Brexit_trimmed.pngIt doesn’t matter which way any of us voted as individuals: the nation has spoken, and impact of the decision to Brexit will inevitably affect anyone who sells for a living in the UK – and any global organisation with a sales presence in the UK.

We’re entering uncertain times, and I suspect that there is going to be a huge difference between sales people and organisation that adapt their sales strategies and tactics to the new realities and the remainder (no pun intended) who carry on as before in the hope that buyer behaviours won’t have changed very much…

None of us can tell what will happen in the long term. But it’s pretty clear that in the short term, we can expect UK buyers to be more conservative (with a small “c”), more risk averse and more concerned about achieving stakeholder consensus than they ever were before.

The implications are clear for sales people: unless your prospects see a project as being both compelling and urgent, there is a strong chance that they will defer their buying decisions until the economic climate becomes clearer.

This is particularly going to affect discretionary purchases (i.e., the ones where the prospect could decide to simply stick with the status quo and “do nothing”), although even required purchases – such as essential goods or raw materials – could see spend levels being reduced and cost negotiations being even more aggressive.

If – like most of the clients I work with – your product or service is a discretionary or optional purchase, simply promoting the virtues of your solution isn’t going to be enough. Having a strong ROI isn’t going to be enough, either. Nor is out-performing our competition. Even getting selected by the decision team isn’t going to be enough.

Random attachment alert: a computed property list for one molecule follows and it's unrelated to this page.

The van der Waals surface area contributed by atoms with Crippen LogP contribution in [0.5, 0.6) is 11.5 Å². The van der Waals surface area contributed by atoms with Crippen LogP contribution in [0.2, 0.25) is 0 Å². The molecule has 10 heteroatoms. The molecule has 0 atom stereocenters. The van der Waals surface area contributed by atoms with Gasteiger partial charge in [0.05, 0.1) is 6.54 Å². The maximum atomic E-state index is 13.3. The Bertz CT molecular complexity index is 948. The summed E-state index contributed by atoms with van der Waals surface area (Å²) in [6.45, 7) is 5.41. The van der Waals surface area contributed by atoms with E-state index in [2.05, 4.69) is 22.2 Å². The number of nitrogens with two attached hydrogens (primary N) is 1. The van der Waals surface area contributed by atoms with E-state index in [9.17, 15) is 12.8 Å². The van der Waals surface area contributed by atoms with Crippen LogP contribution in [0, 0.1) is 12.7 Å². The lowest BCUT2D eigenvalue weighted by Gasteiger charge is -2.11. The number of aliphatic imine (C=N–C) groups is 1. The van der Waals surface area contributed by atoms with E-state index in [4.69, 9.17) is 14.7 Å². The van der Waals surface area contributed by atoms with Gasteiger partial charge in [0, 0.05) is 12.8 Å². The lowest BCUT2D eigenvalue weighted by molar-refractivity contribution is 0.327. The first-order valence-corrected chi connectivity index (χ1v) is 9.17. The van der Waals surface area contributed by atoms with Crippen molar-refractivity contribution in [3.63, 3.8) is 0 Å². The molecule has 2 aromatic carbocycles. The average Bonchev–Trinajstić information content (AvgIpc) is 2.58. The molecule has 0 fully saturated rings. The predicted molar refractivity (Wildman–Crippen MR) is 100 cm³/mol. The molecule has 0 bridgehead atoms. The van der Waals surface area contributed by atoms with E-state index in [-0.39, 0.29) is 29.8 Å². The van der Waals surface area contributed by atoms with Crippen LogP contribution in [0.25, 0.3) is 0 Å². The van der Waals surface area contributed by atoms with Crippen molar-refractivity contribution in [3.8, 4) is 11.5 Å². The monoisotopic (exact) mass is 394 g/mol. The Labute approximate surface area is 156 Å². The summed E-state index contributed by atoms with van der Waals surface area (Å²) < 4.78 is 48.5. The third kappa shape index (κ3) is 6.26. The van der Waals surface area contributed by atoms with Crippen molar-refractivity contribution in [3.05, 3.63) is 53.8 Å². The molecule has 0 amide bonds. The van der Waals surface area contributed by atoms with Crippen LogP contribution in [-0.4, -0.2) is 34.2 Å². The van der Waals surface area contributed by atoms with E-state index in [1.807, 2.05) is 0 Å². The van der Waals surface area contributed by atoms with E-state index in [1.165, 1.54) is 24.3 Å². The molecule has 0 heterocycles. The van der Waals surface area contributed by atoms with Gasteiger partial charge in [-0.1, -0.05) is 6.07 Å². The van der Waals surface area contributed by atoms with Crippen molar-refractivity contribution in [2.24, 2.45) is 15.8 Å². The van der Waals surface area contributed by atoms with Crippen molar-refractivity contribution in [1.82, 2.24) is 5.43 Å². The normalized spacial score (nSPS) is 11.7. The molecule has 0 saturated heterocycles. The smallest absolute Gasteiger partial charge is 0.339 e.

We’ve also got to persuade our prospect (and that includes everyone involved in making and approving the decision) that sticking with the status quo is actually likely to be more costly and risky than accepting the need for change – by a margin.

In these uncertain times, being slightly less risky or slightly more cost effective than the status quo isn’t going to be nearly enough to drive the change agenda – the difference needs to be clear, and the evidence needs to be credible.

In other words, before we can hope to sell our solution, sales people and sales organisations – more than ever before – need to “sell the problem”, and the reasons why our prospect cannot afford to ignore it.

Simply relying on the fact that the prospect has declared that they have a well-qualified need that we are well positioned to address is probably not enough. Having an allocated budget is probably not going to be enough – we can expect existing budgets to be slashed and already allocated spend put on hold.

We’re going to have to work with our prospect to dig deep into all the implications and ramifications of their current situation. We’re going to have to help them see that the consequences of the situation they have identified are even more significant than they might have imagined. And we’re going to have to do our best to find a bunch of previously unconsidered needs with significant implications.